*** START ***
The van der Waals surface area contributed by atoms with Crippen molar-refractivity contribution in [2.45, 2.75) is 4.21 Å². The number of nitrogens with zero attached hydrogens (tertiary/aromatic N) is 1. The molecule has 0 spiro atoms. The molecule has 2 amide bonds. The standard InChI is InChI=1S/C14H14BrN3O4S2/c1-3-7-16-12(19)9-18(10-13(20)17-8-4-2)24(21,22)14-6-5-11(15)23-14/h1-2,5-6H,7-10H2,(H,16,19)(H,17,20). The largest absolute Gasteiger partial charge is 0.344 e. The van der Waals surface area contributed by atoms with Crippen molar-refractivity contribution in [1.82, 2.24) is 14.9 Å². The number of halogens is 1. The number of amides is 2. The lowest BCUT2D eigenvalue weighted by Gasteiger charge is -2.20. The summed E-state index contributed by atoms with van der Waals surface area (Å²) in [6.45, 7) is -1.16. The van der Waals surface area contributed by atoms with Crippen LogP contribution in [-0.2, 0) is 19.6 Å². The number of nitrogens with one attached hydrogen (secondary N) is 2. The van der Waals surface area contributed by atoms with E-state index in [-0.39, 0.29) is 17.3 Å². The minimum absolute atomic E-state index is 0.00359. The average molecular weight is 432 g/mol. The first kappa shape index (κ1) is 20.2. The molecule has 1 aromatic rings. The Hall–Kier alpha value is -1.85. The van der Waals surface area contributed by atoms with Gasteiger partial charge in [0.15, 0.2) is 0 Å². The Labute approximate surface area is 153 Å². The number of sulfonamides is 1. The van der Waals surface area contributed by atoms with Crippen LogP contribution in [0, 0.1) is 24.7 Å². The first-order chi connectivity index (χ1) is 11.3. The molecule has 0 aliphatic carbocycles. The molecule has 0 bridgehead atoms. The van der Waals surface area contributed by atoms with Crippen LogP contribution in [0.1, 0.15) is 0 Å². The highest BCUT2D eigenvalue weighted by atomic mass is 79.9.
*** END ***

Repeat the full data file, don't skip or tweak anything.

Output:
The van der Waals surface area contributed by atoms with Crippen molar-refractivity contribution in [2.45, 2.75) is 4.21 Å². The number of nitrogens with zero attached hydrogens (tertiary/aromatic N) is 1. The molecule has 0 spiro atoms. The molecule has 2 amide bonds. The standard InChI is InChI=1S/C14H14BrN3O4S2/c1-3-7-16-12(19)9-18(10-13(20)17-8-4-2)24(21,22)14-6-5-11(15)23-14/h1-2,5-6H,7-10H2,(H,16,19)(H,17,20). The largest absolute Gasteiger partial charge is 0.344 e. The van der Waals surface area contributed by atoms with Crippen molar-refractivity contribution in [1.82, 2.24) is 14.9 Å². The number of halogens is 1. The number of amides is 2. The lowest BCUT2D eigenvalue weighted by Gasteiger charge is -2.20. The summed E-state index contributed by atoms with van der Waals surface area (Å²) in [6.45, 7) is -1.16. The van der Waals surface area contributed by atoms with Crippen LogP contribution in [-0.2, 0) is 19.6 Å². The number of nitrogens with one attached hydrogen (secondary N) is 2. The van der Waals surface area contributed by atoms with E-state index in [-0.39, 0.29) is 17.3 Å². The minimum absolute atomic E-state index is 0.00359. The average molecular weight is 432 g/mol. The first kappa shape index (κ1) is 20.2. The molecule has 1 aromatic rings. The Hall–Kier alpha value is -1.85. The van der Waals surface area contributed by atoms with Gasteiger partial charge in [0.15, 0.2) is 0 Å². The Labute approximate surface area is 153 Å². The number of sulfonamides is 1. The van der Waals surface area contributed by atoms with Crippen LogP contribution in [0, 0.1) is 24.7 Å². The first-order chi connectivity index (χ1) is 11.3. The molecule has 0 aliphatic carbocycles. The molecule has 0 bridgehead atoms. The van der Waals surface area contributed by atoms with Crippen LogP contribution in [0.1, 0.15) is 0 Å². The highest BCUT2D eigenvalue weighted by atomic mass is 79.9.